Monday, February 19, 2007

President's Day or, Why Some Have School and Others Do Not

Today, I asked my little girl if she knew why she had no school today. She replied (with more than just a smidgen of "eye roll" in her voice), "because it's mid-winter break."

"No, darling," said I, "what holiday is it?"

She didn't know. So, I told her. It being the case that she shows more promise of becoming a history buff than I ever did, I thought it might be fun to explain what it is and give her a little "no school today" assignment.

I told her to go on Google and find a list of all of the Presidents thus far and print it out so we could look at it together and discuss what we did/ did not know about them.

More than just a little proud of her resourcefulness in today's electronic world, she immediately produced one of her laminated placemats housed atop the microwave which summarizes all of the Presidents, when they served, etc.

The thing about children is, they are only interested in boring topics such as this when you are expressing interest alongside them. I thought that what I had done was give her a small challenge that may captivate her interest for a little bit while I finished studying for a quiz that I have this evening. The truth of the matter is that I wasn't really interested in learning about the Presidents, I was just trying to give her something remotely educational to do.

It backfired and I was forced to sit with her and tell her the very little that I knew about the Presidents. I'm pretty sure her prior knowledge exceeds mine.

I told her what I knew: we've had some great Presidents, like Presidents Lincoln and Kennedy, some weird like Nixon, and some that just sucked like Hoover (she didn't get the bad, tired joke, but did shoot me a reproachful glare for saying "sucked").

She asked me which Presidents I had voted for and I explained that President Clinton was the first that I was old enough to vote for and not until his second term in '96. This prompted a discussion of terms, where I had to tell her that his first term began in '92 and I was still too young to vote.

"Mom, his first term started in 1993. That's what it says here."

Then the whole lame-duck thing. Then I'd had enough. Time to get back to work. I tried to give her a follow-up assignment, but she wasn't interested unless I was going to do it with her.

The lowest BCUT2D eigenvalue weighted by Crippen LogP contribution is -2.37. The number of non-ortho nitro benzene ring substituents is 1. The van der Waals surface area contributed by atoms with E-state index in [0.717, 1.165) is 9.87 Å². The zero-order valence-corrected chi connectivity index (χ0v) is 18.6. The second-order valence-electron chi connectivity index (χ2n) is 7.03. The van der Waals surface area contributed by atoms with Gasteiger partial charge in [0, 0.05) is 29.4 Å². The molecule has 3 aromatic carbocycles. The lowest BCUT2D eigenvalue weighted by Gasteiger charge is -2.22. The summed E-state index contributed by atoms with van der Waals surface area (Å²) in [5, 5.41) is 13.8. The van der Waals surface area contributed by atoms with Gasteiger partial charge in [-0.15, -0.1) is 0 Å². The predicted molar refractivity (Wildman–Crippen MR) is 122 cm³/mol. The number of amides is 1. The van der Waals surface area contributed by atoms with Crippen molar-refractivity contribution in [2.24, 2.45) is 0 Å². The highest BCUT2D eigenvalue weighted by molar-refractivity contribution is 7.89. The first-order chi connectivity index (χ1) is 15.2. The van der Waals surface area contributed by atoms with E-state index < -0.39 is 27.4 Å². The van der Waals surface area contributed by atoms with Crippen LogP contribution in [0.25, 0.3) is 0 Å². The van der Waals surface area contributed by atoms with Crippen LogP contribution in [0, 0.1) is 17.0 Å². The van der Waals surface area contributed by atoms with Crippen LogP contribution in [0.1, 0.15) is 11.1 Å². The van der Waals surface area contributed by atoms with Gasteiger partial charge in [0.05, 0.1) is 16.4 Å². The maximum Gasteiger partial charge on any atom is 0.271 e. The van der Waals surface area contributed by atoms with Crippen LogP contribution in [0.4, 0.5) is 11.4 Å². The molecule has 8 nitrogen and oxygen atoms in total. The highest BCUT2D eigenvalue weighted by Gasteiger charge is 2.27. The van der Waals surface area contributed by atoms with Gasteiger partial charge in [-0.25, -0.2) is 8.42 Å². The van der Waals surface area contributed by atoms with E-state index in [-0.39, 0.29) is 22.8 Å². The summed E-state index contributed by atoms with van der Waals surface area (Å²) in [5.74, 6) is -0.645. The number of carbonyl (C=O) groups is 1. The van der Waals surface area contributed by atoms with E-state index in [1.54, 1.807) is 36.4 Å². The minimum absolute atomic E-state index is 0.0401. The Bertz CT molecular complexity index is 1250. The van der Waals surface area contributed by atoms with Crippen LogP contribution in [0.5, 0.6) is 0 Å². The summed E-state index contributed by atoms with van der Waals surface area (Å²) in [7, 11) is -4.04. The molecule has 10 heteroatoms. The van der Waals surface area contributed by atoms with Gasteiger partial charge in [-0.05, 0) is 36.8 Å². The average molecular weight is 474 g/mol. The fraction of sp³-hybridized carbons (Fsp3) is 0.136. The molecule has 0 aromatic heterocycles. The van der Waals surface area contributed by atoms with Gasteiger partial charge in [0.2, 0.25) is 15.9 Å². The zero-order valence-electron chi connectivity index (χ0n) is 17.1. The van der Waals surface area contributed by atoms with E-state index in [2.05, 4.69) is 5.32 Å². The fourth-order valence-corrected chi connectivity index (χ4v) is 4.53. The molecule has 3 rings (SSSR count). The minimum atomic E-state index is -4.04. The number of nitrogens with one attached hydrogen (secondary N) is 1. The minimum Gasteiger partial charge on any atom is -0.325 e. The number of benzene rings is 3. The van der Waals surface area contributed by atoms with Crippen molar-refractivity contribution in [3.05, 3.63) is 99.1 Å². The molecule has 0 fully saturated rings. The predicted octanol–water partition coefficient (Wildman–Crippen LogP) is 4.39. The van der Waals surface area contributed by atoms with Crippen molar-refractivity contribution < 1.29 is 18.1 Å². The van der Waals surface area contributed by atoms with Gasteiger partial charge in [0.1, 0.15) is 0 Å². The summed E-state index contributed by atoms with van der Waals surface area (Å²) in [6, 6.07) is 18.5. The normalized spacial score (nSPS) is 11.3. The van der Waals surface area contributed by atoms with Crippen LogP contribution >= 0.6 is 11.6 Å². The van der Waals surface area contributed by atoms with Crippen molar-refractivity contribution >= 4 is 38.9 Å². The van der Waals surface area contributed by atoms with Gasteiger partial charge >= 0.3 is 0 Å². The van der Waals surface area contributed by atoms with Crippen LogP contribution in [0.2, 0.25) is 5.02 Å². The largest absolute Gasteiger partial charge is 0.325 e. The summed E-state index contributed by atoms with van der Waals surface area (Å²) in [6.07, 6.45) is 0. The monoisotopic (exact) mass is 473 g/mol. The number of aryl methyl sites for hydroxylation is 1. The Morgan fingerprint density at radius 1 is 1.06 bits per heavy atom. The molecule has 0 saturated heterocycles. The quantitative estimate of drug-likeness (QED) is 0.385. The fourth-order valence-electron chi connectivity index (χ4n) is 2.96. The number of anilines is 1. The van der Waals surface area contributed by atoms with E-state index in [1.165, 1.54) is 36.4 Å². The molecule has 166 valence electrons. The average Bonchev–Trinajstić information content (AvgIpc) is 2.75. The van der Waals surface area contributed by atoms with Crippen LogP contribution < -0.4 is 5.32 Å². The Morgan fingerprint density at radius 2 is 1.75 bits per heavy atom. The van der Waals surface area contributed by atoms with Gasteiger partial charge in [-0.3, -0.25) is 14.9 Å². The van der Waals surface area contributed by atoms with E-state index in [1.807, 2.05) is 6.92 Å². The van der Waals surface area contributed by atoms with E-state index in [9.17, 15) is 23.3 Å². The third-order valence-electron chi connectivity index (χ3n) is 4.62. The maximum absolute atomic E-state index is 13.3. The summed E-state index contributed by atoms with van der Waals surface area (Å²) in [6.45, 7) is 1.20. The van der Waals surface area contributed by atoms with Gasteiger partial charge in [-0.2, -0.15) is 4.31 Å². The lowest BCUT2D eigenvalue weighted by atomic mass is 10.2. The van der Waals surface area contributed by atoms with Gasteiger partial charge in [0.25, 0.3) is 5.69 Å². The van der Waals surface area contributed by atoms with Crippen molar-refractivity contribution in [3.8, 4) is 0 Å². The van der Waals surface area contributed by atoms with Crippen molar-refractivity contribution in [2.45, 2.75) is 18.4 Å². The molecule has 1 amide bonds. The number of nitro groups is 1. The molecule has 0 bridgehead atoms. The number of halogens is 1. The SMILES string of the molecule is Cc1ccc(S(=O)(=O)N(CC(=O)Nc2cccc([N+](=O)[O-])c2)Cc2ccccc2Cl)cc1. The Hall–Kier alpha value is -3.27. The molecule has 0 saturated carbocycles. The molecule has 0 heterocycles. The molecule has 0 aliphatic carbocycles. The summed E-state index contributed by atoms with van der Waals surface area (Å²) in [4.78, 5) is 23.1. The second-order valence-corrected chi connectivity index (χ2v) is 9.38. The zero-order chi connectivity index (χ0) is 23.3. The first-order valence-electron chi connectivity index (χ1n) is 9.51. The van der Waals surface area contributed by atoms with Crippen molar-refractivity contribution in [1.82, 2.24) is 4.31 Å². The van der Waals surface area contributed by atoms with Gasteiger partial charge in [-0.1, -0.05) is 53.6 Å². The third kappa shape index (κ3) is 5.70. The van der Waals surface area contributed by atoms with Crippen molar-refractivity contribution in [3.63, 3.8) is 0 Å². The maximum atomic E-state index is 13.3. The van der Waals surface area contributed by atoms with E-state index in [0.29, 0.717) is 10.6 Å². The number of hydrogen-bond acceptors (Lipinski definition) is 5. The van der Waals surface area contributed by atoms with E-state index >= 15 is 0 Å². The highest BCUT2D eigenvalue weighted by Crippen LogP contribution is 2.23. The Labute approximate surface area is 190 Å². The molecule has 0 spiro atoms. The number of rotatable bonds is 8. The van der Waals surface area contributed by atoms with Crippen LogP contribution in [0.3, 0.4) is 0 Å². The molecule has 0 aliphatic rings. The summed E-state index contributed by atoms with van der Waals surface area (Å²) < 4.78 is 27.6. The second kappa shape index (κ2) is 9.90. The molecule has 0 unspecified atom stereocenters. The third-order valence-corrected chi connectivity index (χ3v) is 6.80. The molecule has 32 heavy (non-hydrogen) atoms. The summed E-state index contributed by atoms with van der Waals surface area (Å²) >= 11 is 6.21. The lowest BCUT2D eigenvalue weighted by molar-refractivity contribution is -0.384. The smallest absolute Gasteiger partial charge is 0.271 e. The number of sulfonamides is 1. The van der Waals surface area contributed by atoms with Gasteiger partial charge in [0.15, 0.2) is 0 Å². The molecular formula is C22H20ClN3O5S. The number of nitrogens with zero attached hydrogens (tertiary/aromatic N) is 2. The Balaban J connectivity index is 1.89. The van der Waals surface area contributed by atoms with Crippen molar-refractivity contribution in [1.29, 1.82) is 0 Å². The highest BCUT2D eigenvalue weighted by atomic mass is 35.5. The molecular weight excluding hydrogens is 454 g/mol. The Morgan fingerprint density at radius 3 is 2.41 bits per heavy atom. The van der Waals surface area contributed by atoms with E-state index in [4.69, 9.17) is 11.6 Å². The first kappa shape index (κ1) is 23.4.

She did leave me with a very valid question.

"Mom, if President's Day is so important, why do you have to go to school tonight? How come I got the day off and you didn't?"

"Because you're on mid-winter break."

Thursday, February 15, 2007


I've done this before: posted the text of an email from the Ayn Rand Institute. I usually disagree with these emails. The last one I posted I happened to agree with. Unfortunately, that will not be the case today.

The thing about ARI is that the folks running the place have the strictest interpretations of Ayn's work. Normally, this is what an author wants to avoid. They like their audience to be able to relate to their work in some way and give allowances for the reader to make some of their own interpretations. This was not the case with Ayn Rand. She was a stubborn old hag and she meant what she meant and if the reader didn't see it that way, then they weren't worthy of her work.

Still, The Fountainhead and Atlas Shrugged remain at the very top of my favorites list and mean quite a bit to me personally even though Ayn would not approve as I do not embrace everything she said.

This article is a prime example:

Ayn Rand Institute Press Release

No Child Let Ahead
February 13, 2007

Irvine, CA--With the No Child Left Behind Act up for reauthorization, critics are pointing out that it is preventing gifted children from advancing ahead. Because the act forces states to ensure that the weakest students are not left behind, it has dried up funding for programs intended to challenge the strongest.

"The problem is not just with No Child Left Behind," said Dr. Keith Lockitch, resident fellow of the Ayn Rand Institute. "The problem is inherent in the very system of public education, itself. When people's tax dollars are taken to pay for the education of other people's children, there is no way to distribute those dollars fairly."

"The inevitable result is a massive government bureaucracy making collective judgments involving millions of students. And given the egalitarian philosophy dominating that bureaucracy, should it be any surprise that it is our nation's best and brightest that are sacrificed in the attempt to serve the weakest?

"Only a free market in education can prevent the injustices of the current system--a system that, like any government-run industry, has deteriorated into a junk heap of dismal public schools that meets no one's educational needs."


I also don't agree that NCLB is good legislation. Other than raising the requirements for teachers, I don't see a whole lot of good in it. I think this country needs something drastically different for its public education system.